Senegal's highest court ruled just after midnight on Monday that the West African country's aging leader was eligible to run for a third term in next month's election, rejecting appeals filed by the opposition and eliminating the last legal avenue for challenging President Abdoulaye Wade's candidacy.
The court also rejected the appeal of music icon Youssou Ndour, stating that his candidacy was invalidated because he did not file enough valid signatures.
The opposition has called on the country's increasingly disenfranchised population to rise up against Wade, and protests are expected this week. When the constitutional court issued its initial ruling Friday and approved Wade's third-term bid, angry youths clashed with security forces, stoning a police officer to death.
The court's decision extinguishes any hope that the country's political crisis will be resolved through legal means, and the opposition's increasingly strident calls for a popular uprising has many worried that this normally peaceful nation could slide into conflict.
"The constitution has been violated by Wade," said Idrissa Seck, a former prime minister under Wade who is now one of the 13 opposition candidates trying to unseat him. "We need to remain on our feet in order to protect it. This constitutional coup d'etat by Wade is part and parcel of the ruling party's monarchic ambitions."
Late Saturday before the court's final decision, Ndour spoke out, encouraging his countrymen to stand up to Wade. He said that the regime was preventing him from running because they were afraid of him. The Grammy-winning singer promised to "make a series of revelations" in coming days, suggesting that he planned to reveal details of alleged government corruption.
At the core of the dispute is the issue of how many terms the constitution allows. When the 85-year-old Wade was elected in 2000, the constitution had no term limits. He had it changed in 2001 to impose a two-term maximum.
Wade has long argued that he is the author of the new constitution, and so knows it best. He claims that the changes enacted in 2001 are not retroactive, and so his "first" term should be considered as the one that started after the law was passed, meaning in 2007 when he was re-elected.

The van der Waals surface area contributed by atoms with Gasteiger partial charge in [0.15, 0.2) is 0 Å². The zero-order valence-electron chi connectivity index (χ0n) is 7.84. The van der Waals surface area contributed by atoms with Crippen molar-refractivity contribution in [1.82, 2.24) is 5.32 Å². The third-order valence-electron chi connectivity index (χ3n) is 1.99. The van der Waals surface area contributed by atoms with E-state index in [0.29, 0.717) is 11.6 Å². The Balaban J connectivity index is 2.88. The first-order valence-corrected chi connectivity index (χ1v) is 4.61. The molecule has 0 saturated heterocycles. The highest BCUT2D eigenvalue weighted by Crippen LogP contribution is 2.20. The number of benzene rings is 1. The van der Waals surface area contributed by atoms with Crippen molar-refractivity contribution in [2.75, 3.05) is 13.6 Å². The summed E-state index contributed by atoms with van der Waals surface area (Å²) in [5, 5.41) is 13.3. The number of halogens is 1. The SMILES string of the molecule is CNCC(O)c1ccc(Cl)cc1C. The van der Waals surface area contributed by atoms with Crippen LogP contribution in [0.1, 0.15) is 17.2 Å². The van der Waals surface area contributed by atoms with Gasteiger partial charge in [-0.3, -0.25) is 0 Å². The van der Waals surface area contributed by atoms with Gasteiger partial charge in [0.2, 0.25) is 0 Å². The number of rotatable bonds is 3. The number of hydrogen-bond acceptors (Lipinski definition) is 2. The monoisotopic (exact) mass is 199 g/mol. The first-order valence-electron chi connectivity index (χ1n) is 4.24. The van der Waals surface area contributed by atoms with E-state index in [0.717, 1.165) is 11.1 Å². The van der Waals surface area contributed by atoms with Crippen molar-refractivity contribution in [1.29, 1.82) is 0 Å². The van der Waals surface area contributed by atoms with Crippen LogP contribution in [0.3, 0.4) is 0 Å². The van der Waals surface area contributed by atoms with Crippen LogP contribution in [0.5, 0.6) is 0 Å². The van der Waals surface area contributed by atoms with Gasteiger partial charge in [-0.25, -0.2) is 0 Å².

The court agreed.
"Wade's first term under the 2001 constitution took place between 2007 and 2012," said the statement published by the court overnight Monday. "Therefore, Wade can run for a second term under the 2001 constitution."
Regarding Ndour's candidacy, the legal body said: "The decisions of the constitutional court are not susceptible to any appeals. Therefore, the complaint lodged by the candidate Youssou Ndour must be rejected."
Critics say that the court is a biased institution. All five of the judges were appointed by Wade.
Soon after the court's ruling, Ndour's campaign manager Alioune Ndiaye told the private radio station RFM, which is owned by the singer: "This decision doesn't surprise me. It takes the same direction as the decisions taken earlier by the constitutional council. The members of the council take themselves for God ... They have decided that Youssou Ndour will not be a candidate as he is likely to create an (unpleasant) surprise" for the ruling party.
Opposition leaders met earlier to say that they are ready to fight to make sure that Wade does not run in the Feb. 26 election.
"Abdoulaye Wade and his system want the following: They want to cling to power until the very end. We in the opposition, we should also know what we want," said Ousmane Tanor Dieng, another opposition candidate who was a leading figure in the Socialist Party that ruled Senegal for 40 years before Wade was elected in 2000.
"I call on the people to show their resistance," he said.